Europe’s Court of Justice (CJ) has provided further guidance on keyword advertising in search engines with its 27 September ruling in Case C-323/09 – Interflora v Marks & Spencer, referred from the Chancery Division of the High Court of England and Wales. The case concerned efforts by Marks & Spencer (‘M&S’) to reserve keywords on Google’s AdWords service that included ‘Interflora’, a mark with a reputation. Building on its decision in Case C-236/08, aka Google France, the CJ has now given useful directions on the legal effects of the use of keywords on vital aspects of trademark protection such as the origin function and the investment function; and on marks with reputation – an area it examined both in terms of dilution and unfair advantage.
To find out more about the Interflora case, click here for a NewLegal Review feature published in July, which looked at a preliminary opinion issued in the case. For insights on what the latest ruling means, read on…
1) Origin and investment
a) The origin function
While the CJ largely repeated its guidance in Google France on this subject, it also dropped some heavy hints as to how the High Court of England and Wales might apply that guidance to the Interflora dispute.
An unusual feature of the case is that Interflora operates a large network of independent retailers that vary greatly in size and commercial profile. The CJ suggested that, in the absence of an indication from the advertiser, this fact could make it particularly difficult for the user to determine whether or not M&S was part of Interflora’s network – particularly if the user was unaware that it was not.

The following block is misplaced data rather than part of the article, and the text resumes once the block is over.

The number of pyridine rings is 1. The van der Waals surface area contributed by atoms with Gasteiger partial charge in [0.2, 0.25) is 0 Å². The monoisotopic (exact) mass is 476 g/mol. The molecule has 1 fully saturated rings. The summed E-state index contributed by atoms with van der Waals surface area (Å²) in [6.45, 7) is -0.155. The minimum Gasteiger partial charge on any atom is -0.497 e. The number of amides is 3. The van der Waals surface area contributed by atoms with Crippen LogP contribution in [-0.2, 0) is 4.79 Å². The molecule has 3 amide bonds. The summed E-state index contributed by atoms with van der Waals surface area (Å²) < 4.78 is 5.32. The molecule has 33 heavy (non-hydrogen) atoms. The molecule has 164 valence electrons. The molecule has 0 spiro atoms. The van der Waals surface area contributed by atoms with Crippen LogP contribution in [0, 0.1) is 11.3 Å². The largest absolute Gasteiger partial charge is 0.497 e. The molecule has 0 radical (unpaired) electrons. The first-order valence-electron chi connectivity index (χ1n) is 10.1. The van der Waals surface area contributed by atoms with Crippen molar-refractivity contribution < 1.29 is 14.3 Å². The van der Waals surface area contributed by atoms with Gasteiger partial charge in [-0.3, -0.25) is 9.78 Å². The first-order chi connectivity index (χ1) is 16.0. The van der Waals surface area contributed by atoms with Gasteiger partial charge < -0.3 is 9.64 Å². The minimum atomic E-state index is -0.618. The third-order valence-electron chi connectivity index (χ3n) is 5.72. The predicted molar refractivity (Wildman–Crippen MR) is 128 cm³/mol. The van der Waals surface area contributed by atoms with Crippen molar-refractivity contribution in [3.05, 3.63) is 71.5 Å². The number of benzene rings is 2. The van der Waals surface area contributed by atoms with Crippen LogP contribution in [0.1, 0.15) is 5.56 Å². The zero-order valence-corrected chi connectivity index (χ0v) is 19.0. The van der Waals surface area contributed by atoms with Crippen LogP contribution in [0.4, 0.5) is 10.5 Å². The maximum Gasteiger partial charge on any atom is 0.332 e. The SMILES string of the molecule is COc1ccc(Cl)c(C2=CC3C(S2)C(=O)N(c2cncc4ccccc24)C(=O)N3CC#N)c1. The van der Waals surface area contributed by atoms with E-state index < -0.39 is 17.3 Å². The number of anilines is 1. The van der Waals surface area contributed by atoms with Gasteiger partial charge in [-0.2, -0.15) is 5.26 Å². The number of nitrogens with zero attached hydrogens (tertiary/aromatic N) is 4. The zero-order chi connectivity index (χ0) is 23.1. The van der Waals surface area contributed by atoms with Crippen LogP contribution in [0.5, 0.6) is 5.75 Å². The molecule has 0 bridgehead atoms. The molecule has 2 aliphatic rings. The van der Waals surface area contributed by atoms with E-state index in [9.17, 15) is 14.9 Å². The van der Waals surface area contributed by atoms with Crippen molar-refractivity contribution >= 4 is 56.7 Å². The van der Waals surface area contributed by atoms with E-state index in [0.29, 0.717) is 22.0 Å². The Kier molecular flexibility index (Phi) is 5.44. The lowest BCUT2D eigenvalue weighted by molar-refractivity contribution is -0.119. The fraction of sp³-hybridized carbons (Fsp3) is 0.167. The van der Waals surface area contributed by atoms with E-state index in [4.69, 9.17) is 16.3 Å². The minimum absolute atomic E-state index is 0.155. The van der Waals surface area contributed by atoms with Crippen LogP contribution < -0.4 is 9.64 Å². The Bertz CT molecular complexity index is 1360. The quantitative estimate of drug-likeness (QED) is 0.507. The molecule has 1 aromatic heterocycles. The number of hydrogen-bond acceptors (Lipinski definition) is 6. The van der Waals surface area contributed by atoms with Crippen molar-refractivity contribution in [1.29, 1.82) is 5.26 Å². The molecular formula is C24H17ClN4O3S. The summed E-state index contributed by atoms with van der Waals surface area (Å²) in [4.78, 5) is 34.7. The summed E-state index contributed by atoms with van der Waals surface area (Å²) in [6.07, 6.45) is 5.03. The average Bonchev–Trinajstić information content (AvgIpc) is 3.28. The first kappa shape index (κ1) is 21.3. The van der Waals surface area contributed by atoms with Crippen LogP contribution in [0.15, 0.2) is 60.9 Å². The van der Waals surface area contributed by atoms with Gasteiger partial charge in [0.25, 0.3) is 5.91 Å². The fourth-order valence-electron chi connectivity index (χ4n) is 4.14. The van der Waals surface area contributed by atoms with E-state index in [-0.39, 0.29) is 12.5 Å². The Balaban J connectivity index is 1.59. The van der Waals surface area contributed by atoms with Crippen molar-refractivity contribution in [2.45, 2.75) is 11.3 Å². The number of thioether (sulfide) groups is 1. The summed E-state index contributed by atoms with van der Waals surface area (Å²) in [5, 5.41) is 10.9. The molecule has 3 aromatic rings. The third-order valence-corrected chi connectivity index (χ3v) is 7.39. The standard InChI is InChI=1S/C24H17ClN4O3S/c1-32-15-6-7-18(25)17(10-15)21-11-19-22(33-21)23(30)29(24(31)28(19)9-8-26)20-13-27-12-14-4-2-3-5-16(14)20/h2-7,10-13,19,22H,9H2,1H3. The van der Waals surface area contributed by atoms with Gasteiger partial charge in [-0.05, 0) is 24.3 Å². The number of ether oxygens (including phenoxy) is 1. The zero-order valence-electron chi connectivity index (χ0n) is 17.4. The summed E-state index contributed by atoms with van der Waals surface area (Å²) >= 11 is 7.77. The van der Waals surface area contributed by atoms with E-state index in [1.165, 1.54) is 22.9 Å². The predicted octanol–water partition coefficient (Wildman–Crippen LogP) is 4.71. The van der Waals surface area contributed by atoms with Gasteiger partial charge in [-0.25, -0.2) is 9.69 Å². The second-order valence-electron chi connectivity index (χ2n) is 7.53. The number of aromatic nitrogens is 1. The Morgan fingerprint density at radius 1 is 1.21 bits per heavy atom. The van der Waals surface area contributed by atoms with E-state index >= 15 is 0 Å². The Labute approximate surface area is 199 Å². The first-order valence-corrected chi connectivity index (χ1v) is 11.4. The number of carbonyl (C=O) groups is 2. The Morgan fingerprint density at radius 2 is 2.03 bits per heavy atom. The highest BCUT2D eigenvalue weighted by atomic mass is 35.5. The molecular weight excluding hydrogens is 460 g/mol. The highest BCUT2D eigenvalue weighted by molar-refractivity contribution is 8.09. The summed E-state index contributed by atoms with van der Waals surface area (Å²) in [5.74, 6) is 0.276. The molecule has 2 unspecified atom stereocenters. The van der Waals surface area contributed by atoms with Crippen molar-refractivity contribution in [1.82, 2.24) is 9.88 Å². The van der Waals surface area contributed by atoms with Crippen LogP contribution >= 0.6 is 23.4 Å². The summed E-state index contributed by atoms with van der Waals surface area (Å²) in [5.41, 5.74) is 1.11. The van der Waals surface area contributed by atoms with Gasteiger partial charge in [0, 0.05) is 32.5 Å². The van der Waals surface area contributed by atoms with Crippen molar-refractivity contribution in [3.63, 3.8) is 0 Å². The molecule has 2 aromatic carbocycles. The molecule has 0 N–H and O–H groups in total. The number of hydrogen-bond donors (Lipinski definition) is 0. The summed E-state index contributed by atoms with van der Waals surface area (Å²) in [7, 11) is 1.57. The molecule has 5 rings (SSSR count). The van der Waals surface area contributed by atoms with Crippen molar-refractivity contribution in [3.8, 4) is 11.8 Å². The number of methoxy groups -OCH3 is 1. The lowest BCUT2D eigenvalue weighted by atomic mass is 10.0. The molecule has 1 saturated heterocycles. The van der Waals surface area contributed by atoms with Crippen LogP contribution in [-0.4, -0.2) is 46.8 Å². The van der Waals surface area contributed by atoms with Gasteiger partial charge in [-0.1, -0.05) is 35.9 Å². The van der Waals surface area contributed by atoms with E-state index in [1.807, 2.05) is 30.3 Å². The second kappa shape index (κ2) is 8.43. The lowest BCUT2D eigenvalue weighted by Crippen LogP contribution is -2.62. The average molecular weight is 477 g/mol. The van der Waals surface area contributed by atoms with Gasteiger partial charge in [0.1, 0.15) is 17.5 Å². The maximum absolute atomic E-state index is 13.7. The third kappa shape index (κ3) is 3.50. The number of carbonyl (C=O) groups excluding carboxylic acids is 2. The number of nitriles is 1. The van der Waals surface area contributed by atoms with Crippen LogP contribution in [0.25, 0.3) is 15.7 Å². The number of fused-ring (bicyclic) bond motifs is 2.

b) The investment function
This concept is not mentioned at all in the relevant legislation and only emerged, with its siblings - the advertising and communication functions - in Case C-487-07 – L’Oréal v Bellure. The vagueness with which these functions have been described has provoked intense criticism, not least from Lord Justice Jacob of the Court of Appeal of England and Wales. The result, as Advocate General (AG) Niilo Jääskinen put it in Interflora, has been to leave the CJ in ‘a rather challenging situation’ as to the acceptability of its caselaw. Some explanation of the function was therefore to be expected.
According to the CJ, the investment function involves use of a mark to acquire or preserve a reputation capable of attracting customers and retaining their loyalty. Seemingly, this goes beyond the origin function – although precisely how is not stated. In the CJ’s judgement, the investment function overlaps with, but also goes beyond, the advertising function. This is because when the mark is used to acquire or preserve a reputation, ‘not only advertising is employed, but also various commercial techniques’. Presumably, the term ‘various commercial techniques’ is a reference to other marketing activities under the mark – although, again, this is not stated.